TELL ME THE TRUTH
EXPANDED.ART PIONEER GRAILS: 72-HOUR OPEN NFT EDITION
VICTOR ACEVEDO: TELL ME THE TRUTH (1990)
29 AUGUST – 1 SEPTEMBER 2023 | 6-6 PM CET
ABOUT TELL ME THE TRUTH
"TELL ME THE TRUTH was created in memory of my older brother, David Acevedo, an excellent artist in his own right. He tragically succumbed to cancer in 1986 at age 35.
The title originally came from the emotional tension of wanting to know the truth about the diagnosis of a terminal illness. But it can also apply to contemporary politics. How democratic societies are successfully sustained with agreements on scientific truths. However, with an acknowledgement that the facts (truth) can and should be updated as humans collectively learn more and evolve."
– Victor Acevedo
The final version of TELL ME THE TRUTH was created by combining two digitized photographs. One photo is of David Acevedo having a glass of wine, and the other photo is of a few friends sitting around a table in Hollywood, California, in front of Victor Acevedo’s 1981 oil painting called LE GRANDE PETIT DEJEUNER: VISCERAL ANALYTIC.
Dating from Acevedo’s PC Cubicomp and paint system days, TELL ME THE TRUTH includes computer graphic artifacts like "wire-frame debris" and "brush strokes" using the software’s rectangular fill feature. The artist has even kept the accidental data slur (seen at the bottom of the picture) as part of the final composition. This happened when saving the file to a hard drive that was too full to accommodate all the new data. "I suppose you can call it an early example of glitch art," Acevedo says.
TELL ME THE TRUTH had several inspirational inputs. One of which was M.C. Escher's print called STARS. There was something about the classical wood construction of the windowed polyhedra in that image that was delightful for Acevedo. The enclosure in Escher's print is formed by three interpenetrating octahedra, and they function as a polyhedral perch for a pair of seriously playful chameleons. In TELL ME THE TRUTH, a rhombic triacontahedron, designed with reminiscent if not similar edge treatments, encloses and connects the three figures grouped in otherwise fractured proximity given their image origins from two separate photographs.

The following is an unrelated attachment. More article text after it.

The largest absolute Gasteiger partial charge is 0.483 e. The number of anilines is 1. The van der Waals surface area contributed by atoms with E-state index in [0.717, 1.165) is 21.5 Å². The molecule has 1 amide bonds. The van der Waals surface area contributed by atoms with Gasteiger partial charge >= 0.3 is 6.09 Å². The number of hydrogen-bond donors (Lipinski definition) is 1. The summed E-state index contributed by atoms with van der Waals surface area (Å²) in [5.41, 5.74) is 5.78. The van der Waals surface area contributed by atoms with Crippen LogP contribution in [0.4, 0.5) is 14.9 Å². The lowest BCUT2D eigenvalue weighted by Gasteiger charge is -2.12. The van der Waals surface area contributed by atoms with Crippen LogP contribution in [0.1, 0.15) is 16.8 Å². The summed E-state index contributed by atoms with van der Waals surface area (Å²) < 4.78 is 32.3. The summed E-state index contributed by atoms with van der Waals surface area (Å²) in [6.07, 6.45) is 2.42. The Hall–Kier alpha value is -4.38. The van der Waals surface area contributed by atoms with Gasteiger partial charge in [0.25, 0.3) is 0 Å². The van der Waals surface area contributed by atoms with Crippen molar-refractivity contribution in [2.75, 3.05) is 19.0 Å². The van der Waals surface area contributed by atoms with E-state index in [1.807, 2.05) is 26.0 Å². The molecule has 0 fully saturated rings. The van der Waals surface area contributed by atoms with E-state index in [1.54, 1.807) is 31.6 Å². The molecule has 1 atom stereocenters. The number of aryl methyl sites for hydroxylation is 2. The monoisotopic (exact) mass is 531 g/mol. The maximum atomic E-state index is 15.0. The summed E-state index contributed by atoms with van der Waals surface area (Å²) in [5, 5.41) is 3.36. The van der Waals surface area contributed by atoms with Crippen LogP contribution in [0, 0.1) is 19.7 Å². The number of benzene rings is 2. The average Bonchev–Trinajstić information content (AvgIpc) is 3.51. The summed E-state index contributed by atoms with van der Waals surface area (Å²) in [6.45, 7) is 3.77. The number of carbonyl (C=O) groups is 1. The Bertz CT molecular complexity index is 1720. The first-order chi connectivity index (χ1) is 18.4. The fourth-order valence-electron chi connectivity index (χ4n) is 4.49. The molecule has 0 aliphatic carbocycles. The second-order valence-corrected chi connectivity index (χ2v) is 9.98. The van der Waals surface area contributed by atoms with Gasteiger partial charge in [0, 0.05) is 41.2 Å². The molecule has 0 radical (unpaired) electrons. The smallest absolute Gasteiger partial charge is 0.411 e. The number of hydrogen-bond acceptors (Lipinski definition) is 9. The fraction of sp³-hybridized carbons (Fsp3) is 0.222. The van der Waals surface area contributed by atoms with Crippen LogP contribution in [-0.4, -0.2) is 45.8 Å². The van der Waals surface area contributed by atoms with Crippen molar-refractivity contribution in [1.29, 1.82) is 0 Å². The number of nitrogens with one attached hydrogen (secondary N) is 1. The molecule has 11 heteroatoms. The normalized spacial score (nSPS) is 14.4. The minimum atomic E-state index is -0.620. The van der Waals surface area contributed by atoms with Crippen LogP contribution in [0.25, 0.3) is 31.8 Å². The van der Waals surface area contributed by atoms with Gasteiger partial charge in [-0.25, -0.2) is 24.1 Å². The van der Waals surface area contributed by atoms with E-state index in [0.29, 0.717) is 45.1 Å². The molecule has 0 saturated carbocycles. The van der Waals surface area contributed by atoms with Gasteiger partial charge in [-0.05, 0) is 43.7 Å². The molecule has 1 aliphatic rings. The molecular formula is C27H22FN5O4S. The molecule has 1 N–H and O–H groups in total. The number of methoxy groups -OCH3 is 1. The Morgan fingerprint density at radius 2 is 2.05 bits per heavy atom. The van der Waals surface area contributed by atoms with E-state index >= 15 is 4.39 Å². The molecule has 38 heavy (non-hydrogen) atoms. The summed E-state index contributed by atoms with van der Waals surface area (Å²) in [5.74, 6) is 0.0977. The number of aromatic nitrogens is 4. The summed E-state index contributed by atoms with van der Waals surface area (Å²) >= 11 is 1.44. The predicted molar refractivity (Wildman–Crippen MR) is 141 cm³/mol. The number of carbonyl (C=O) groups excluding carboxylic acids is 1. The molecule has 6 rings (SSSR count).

Acevedo’s friend, geometer David Koski, helped him build the polyhedron as a 3D CGI model on the modelling and animation system called the Cubicomp which ran on an IBM PC clone. This was sometime in late 1989 or early 1990. Later, the computer model was rendered into and on top of the digitized photographic composition.
The final composition took shape gradually across many iterations. The final central polyhedron was added towards the end of the process. Another important move was to paste David’s image into the right corner of the second photograph. This action at once interrupted the space while simultaneously cohering it with the implicated psychological structure of the piece. The separate domains of the different source photographs are then perceptually bridged by the triacontahedron.
TELL ME THE TRUTH IN PUBLIC COLLECTIONS
In 2005, a print edition of TELL ME THE TRUTH was acquired by the Victoria and Albert Museum, London, as part of the Patric Prince Computer Art Collection.
TELL ME THE TRUTH IN PAST EXHIBITIONS
The Computer Art Show, University Art Gallery, New Mexico State University, August 15 – October 20, 1991
Computer Generations: Animations and Mixed Media, Warwick Museum, Warwick Rhode Island, September 8 – October 6, 1991
Artist and Computer, Curated by Scott Canty, West Los Angeles City Hall Gallery, September 16 – November 1, 1991
Computer Influence, Downey Museum of Art, Downey, CA, September 2 – October 17, 1993
Hacking the Timeline 3.0: Digilantism and the LA Digital Art Movement 1985-2005, EZTV/CyberSpace Gallery, 18th Street Art Center, Santa Monica, California, April 14 – June 27, 2014
In January 2022, TELL ME THE TRUTH was loaned by the Victoria and Albert Museum to be included in the exhibition called DAS GEHIRN IN KUNST & WISSENSCHAFT at the Bundeskunsthalle in Bonn, from January to June 2022.
ABOUT THE PIONEER GRAILS
EXPANDED.ART'S PIONEER GRAILS is a series of 72-HOUR OPEN NFT EDITIONS presenting paradigmatic artworks from key figures in the history of digital art.
ABOUT THE 72-HOUR OPEN NFT EDITION
Each open edition is available for 72 hours. The final edition size is determined by the number of primary sales during the 72 hour minting window. After the end of the 72 hours, the NFTs may be collected on the secondary market.
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Contract address: 0x9c0718c70740B94E9Ad29Cb364A60dd64b7250B7
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